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Letters About Literature National Winners 2008

National Winner, Level 2: Anna Rodis

Dear Mr. Paul Showers,

When my father was a young boy, he went on mile-long walks with his father every night after dinner. My dad said that on those walks, he and his dad--my grandfather--talked about world geography. My dad learned the names of all the countries of the world, their capitals, what their land was like, and what type of government they had. He learned a lot on these walks and was able to spend some real quality time with his father. So it was only natural that when he had kids, he wanted to do the same with them. And so he did.

When it came to my turn to go on the walks after dinner with my dad, I was really excited. But I had recently read your book, The Listening Walk. My dad started the walks the way he had with my older sisters--the way his father had with him--and he started teaching me about the countries of the world. One warm and slightly breezy spring day, I asked my dad if he wanted to go on a "listening walk" instead. He had never heard of a listening walk, so I explained the idea to him. I was not sure how he was going to take my suggestion, and I was a little afraid that I would hurt his feelings. After a moment's thought he said, "Sure. Why not?"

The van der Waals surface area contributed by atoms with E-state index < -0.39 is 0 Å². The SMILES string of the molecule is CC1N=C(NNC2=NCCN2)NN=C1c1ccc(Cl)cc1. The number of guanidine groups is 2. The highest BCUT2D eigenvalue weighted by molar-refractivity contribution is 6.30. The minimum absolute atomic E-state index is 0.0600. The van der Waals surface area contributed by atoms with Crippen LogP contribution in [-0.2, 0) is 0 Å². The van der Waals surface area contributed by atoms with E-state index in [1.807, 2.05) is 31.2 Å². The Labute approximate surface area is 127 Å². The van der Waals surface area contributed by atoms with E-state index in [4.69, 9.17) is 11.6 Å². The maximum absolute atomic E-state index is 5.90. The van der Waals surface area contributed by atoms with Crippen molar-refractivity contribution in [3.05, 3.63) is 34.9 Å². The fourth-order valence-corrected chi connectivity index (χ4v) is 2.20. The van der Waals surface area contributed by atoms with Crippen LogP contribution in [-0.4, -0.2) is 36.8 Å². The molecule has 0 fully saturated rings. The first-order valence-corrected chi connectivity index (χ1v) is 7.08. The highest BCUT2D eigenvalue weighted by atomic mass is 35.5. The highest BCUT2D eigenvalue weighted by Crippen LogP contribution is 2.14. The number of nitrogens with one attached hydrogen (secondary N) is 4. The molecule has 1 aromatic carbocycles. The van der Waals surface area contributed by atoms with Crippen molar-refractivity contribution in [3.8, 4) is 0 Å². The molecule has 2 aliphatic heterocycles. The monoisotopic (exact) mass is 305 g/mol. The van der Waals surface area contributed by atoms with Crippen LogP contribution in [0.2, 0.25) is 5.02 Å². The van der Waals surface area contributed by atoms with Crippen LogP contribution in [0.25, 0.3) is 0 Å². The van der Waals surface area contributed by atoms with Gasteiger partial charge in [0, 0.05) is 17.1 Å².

We walked quietly together for quite some time. I heard the patter of our footsteps, the rustle of our jackets, the singing of the birds, the sounds of distant dogs barking and the sound of the leaves blowing in the breeze. After a while, I stopped and asked my dad what he had heard; we kind of compared notes. He heard a lot of the same things I had heard but also heard a window open in someone's home, a car door closing, and he could identify three different types of birds singing and calling to each other. It turned out that he was a really good listener. He really liked the idea of a listening walk and we went on many of them together for quite some time. I loved going on these walks as much as the main character in your book.

I heard many sounds during these walks. But the walks were more than just listening walks. They were times when my dad and I could really relax. We could be quiet and let the sounds of our surroundings fill our ears and our minds. Sometimes the only sounds we heard were the sounds of our own breathing. I can't go on listening walks as much as I would like to any more. The world had also gotten a lot crazier and much more stressful than when I was younger. But like the girl in your book said, "You do not even have to take a walk to hear sounds." So now, whenever I get the chance, or whenever I am feeling a little anxious about something, I sit quietly in my room or go into my backyard where there is a pond with a waterfall, and I just listen. Doing this always has a way of calming me, leaving me feeling happy and refreshed. Even though my life and the world around me have gotten much more hectic, there is always time to squeeze in a little "listening walk." I can't wait to take them with my children.


Anna Rodis